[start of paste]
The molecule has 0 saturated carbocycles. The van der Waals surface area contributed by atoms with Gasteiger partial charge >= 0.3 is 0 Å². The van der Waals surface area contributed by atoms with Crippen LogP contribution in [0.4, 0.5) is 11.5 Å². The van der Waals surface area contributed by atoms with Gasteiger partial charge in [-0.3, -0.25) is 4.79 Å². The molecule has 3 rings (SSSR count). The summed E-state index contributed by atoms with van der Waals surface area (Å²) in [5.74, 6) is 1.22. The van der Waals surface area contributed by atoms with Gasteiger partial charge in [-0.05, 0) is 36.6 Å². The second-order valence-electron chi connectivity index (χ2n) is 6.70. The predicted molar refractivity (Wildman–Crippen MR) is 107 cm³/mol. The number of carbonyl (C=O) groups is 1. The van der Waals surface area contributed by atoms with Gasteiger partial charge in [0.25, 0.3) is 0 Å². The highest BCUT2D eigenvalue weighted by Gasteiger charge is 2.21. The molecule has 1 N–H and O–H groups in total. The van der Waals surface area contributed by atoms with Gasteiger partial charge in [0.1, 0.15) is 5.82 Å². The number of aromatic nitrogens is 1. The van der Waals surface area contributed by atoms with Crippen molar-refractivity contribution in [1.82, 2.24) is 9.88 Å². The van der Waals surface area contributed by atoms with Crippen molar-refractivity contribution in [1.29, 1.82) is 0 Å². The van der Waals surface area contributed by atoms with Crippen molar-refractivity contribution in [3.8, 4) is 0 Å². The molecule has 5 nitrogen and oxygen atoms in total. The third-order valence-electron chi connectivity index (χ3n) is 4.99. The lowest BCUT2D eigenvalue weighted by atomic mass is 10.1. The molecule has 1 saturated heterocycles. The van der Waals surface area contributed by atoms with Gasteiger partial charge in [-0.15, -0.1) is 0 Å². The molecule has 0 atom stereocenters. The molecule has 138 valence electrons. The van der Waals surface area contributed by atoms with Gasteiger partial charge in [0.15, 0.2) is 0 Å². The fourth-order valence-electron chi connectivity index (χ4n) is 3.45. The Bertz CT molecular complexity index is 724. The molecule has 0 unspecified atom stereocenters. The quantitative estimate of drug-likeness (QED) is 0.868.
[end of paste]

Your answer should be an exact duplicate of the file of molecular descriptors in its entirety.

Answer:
The molecule has 0 saturated carbocycles. The van der Waals surface area contributed by atoms with Gasteiger partial charge >= 0.3 is 0 Å². The van der Waals surface area contributed by atoms with Crippen LogP contribution in [0.4, 0.5) is 11.5 Å². The van der Waals surface area contributed by atoms with Gasteiger partial charge in [-0.3, -0.25) is 4.79 Å². The molecule has 3 rings (SSSR count). The summed E-state index contributed by atoms with van der Waals surface area (Å²) in [5.74, 6) is 1.22. The van der Waals surface area contributed by atoms with Gasteiger partial charge in [-0.05, 0) is 36.6 Å². The second-order valence-electron chi connectivity index (χ2n) is 6.70. The predicted molar refractivity (Wildman–Crippen MR) is 107 cm³/mol. The number of carbonyl (C=O) groups is 1. The van der Waals surface area contributed by atoms with Gasteiger partial charge in [0.25, 0.3) is 0 Å². The highest BCUT2D eigenvalue weighted by Gasteiger charge is 2.21. The molecule has 1 N–H and O–H groups in total. The van der Waals surface area contributed by atoms with Gasteiger partial charge in [0.1, 0.15) is 5.82 Å². The number of aromatic nitrogens is 1. The van der Waals surface area contributed by atoms with Crippen molar-refractivity contribution in [1.82, 2.24) is 9.88 Å². The van der Waals surface area contributed by atoms with Crippen molar-refractivity contribution in [1.29, 1.82) is 0 Å². The van der Waals surface area contributed by atoms with Crippen molar-refractivity contribution in [3.8, 4) is 0 Å². The molecule has 5 nitrogen and oxygen atoms in total. The third-order valence-electron chi connectivity index (χ3n) is 4.99. The lowest BCUT2D eigenvalue weighted by atomic mass is 10.1. The molecule has 1 saturated heterocycles. The van der Waals surface area contributed by atoms with Gasteiger partial charge in [-0.15, -0.1) is 0 Å². The molecule has 0 atom stereocenters. The molecule has 138 valence electrons. The van der Waals surface area contributed by atoms with Gasteiger partial charge in [0.15, 0.2) is 0 Å². The fourth-order valence-electron chi connectivity index (χ4n) is 3.45. The Bertz CT molecular complexity index is 724. The molecule has 0 unspecified atom stereocenters. The quantitative estimate of drug-likeness (QED) is 0.868.